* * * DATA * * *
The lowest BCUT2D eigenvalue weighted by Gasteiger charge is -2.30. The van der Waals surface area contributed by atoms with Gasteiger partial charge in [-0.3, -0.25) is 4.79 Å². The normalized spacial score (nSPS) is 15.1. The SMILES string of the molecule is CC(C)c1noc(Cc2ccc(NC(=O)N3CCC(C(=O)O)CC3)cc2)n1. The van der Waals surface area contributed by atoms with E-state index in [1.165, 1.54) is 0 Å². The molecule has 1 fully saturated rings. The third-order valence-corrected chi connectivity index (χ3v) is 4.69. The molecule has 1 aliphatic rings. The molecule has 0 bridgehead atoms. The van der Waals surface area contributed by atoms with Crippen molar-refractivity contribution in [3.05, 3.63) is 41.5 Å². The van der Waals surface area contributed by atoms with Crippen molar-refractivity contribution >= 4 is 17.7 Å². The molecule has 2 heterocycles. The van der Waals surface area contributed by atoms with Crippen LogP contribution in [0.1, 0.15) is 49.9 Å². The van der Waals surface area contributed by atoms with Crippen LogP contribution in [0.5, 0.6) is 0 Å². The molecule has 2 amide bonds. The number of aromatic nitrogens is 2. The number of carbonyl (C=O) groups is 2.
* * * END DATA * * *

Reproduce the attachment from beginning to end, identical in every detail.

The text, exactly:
The lowest BCUT2D eigenvalue weighted by Gasteiger charge is -2.30. The van der Waals surface area contributed by atoms with Gasteiger partial charge in [-0.3, -0.25) is 4.79 Å². The normalized spacial score (nSPS) is 15.1. The SMILES string of the molecule is CC(C)c1noc(Cc2ccc(NC(=O)N3CCC(C(=O)O)CC3)cc2)n1. The van der Waals surface area contributed by atoms with E-state index in [1.165, 1.54) is 0 Å². The molecule has 1 fully saturated rings. The third-order valence-corrected chi connectivity index (χ3v) is 4.69. The molecule has 1 aliphatic rings. The molecule has 0 bridgehead atoms. The van der Waals surface area contributed by atoms with Crippen molar-refractivity contribution in [3.05, 3.63) is 41.5 Å². The van der Waals surface area contributed by atoms with Crippen molar-refractivity contribution >= 4 is 17.7 Å². The molecule has 2 heterocycles. The van der Waals surface area contributed by atoms with Crippen LogP contribution in [0.1, 0.15) is 49.9 Å². The van der Waals surface area contributed by atoms with Crippen LogP contribution in [0.5, 0.6) is 0 Å². The molecule has 2 amide bonds. The number of aromatic nitrogens is 2. The number of carbonyl (C=O) groups is 2.